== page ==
The other part of that is thinking about who you roll with. It's a really easy habit to get into in any style of having a regular training partner or two, that you always seek out or they seek you out when drills, rolling, or other partner work comes up. But it's hard to learn to apply skills against different people if you don't work with different people. I deliberately bounce my students around different training partners to avoid that.
     
    • Like Like x 1
  10. lklawson

    lklawson Senior Master

    • Advisor
    Joined:
    Feb 3, 2005
    Messages:
    4,345
    Likes Received:
    1,097
    Trophy Points:
    263
    Location:
    Huber Heights, OH
    Naturally. Nevertheless, it is a prevalent part of human psychology.

    Peace favor your sword,
    Kirk
     
  11. gpseymour

    gpseymour MT Moderator Staff Member

    • Supporting Member
    Joined:
    Mar 27, 2012
    Messages:
    25,279
    Likes Received:
    7,392
    Trophy Points:
    448
    Location:
    Hendersonville, NC
    I don’t think there’s anything inherently higher about not pursuing rank.

    In my opinion, much of the back-and-forth about rank is people expecting others to think and react like them. Motivators affect people differently, so some people don’t care about rank. If you don’t care about something, there’s no higher ethic in not pursuing that thing.
     
    • Like Like x 1
  12. drop bear

    drop bear Sr. Grandmaster

    Joined:
    Feb 23, 2014
    Messages:
    19,708
    Likes Received:
    4,991
    Trophy Points:
    308
    I don't know. BJJ comps generally have an open category. If you think you are a gun white belt. You can show people exactly how good you are.
     
    • Like Like x 1
  13. dunc

    dunc Blue Belt

    Joined:
    Mar 31, 2006
    Messages:
    243
    Likes Received:
    102
    Trophy Points:
    83
    Feeling like you missed out on a promotion sucks
    Life and BJJ are not pure meritocracies and generally speaking the quiet, reserved, shy people get noticed less and as a result get promoted more slowly
    At the end of the day you have to decide what you do in response....
    Mostly when I’ve felt that I’ve missed out on a grading it’s irritated me and I’ve trained harder to prove the point
     
    • Like Like x 1
  14. drop bear

    drop bear Sr. Grandmaster

    Joined:
    Feb 23, 2014
    Messages:
    19,708
    Likes Received:
    4,991
    Trophy Points:
    308
    I got promoted by the way. Dislocated my toe halfway through my grading and still had to roll for twenty minutes with fresh guys.
     
    • Like Like x 3
  15. gpseymour

    gpseymour MT Moderator Staff Member

    • Supporting Member
    Joined:
    Mar 27, 2012
    Messages:
    25,279
    Likes Received:
    7,392
    Trophy Points:
    448
    Location:
    Hendersonville, NC
    Sweet! (Except for the toe.)
     
    • Like Like x 1
  16. _Simon_

    _Simon_ Senior Master

    Joined:
    Jan 3, 2018
    Messages:
    3,073
    Likes Received:
    1,413
    Trophy Points:
    253
    Location:
    Australia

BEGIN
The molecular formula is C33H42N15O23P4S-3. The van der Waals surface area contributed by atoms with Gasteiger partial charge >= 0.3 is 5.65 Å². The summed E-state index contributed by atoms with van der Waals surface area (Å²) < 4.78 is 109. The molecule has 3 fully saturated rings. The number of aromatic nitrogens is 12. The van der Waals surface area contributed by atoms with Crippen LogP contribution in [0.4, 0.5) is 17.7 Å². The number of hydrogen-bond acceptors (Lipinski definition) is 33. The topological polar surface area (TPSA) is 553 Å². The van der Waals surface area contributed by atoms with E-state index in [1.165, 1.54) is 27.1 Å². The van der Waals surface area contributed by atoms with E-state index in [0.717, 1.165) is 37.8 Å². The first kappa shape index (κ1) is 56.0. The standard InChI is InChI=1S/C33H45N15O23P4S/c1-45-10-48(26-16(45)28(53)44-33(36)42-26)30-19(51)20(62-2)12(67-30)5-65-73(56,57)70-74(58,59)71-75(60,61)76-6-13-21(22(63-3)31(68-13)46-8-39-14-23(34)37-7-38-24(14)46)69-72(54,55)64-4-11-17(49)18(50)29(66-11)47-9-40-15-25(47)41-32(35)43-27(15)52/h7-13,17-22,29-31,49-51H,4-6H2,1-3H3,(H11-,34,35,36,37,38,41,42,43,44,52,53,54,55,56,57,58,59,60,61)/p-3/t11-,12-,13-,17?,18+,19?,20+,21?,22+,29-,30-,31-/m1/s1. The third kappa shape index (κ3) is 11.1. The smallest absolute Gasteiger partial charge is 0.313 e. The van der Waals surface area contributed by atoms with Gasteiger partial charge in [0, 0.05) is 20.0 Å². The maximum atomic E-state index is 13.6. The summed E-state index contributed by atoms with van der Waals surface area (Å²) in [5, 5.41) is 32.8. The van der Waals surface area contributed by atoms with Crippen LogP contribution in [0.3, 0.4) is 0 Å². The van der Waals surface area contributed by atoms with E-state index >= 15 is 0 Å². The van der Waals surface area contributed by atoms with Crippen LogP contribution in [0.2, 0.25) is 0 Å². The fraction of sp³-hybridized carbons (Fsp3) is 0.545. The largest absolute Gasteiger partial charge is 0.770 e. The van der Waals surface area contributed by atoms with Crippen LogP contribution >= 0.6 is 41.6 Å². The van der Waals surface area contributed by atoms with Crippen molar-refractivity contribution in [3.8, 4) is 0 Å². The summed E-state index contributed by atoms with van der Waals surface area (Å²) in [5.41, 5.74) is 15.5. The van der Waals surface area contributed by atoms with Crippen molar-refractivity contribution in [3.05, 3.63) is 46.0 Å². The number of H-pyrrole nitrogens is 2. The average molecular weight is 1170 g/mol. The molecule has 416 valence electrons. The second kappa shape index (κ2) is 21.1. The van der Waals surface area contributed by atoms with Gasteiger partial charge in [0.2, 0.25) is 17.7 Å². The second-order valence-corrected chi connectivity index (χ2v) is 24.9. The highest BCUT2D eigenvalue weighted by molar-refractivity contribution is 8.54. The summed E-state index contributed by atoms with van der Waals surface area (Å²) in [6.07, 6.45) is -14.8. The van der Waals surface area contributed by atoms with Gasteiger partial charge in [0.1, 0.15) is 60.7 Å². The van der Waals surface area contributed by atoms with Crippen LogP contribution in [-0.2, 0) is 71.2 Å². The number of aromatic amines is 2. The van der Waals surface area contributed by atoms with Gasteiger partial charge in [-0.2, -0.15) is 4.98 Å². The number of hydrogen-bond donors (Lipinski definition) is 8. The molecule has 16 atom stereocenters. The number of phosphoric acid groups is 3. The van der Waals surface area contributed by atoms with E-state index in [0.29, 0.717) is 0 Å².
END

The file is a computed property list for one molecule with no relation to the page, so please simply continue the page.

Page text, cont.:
Ah awesome, congrats! Ouch.. hope the toe recovers!
     
    • Like Like x 1
  17. gpseymour

    gpseymour MT Moderator Staff Member

    • Supporting Member
    Joined:
    Mar 27, 2012
    Messages:
    25,279
    Likes Received:
    7,392
    Trophy Points:
    448
    Location:
    Hendersonville, NC
    Was thinking about this last night, and all the small and moderate injuries we get. I dislocated a thumb in a friend's black belt "self-defense" test, and still feel that sometimes. Dislocated a toe taking a fall from a shoulder throw (had never seen one before), and that's probably what led to the surgery I had a year or two ago (man, I really can't track time anymore).

    I did not enjoy the injuries or the result of them, but I wouldn't trade the training to escape them.
     
    • Like Like x 2
  18. dvcochran

    dvcochran Grandmaster

    Joined:
    Nov 7, 2017
    Messages:
    5,817
    Likes Received:
    1,686
    Trophy Points:
    263
    Location:
    Southeast U.S.
    Funny story. At my 4th Dan (I think) testing my right thumb was dislocated by a gi (dobak) sleeve. My thumb was almost touching the top of my wrist. We stopped for a few minutes and a male student who was in M.D. school at Vanderbilt came over to help. He looked at it but would barely touch it and finally said something like "I think it is broken and needs to be set". I was much younger then and tended to have an emotional surge during an injury (still do). I gingerly grabbed my thump and started pulling. When I figured out which way to pull it made a noise I cannot really describe but will never forget when it finally jumped back in place. When it did the 'doctor' passed smooth out.:)
    Had the thumb taped to my hand and kept going with testing. I am left handed so there was very little I could not still do. Granted my sparring style changed quite a bit after that.
     
    • Like Like x 1
  19. gpseymour

    gpseymour MT Moderator Staff Member

    • Supporting Member
    Joined:
    Mar 27, 2012
    Messages:
    25,279
    Likes Received:
    7,392
    Trophy Points:
    448
    Location:
    Hendersonville, NC
    Man, that sounds like a scene in a questionable comedy film. :D:D123
     
    • Funny Funny x 1

Share This Page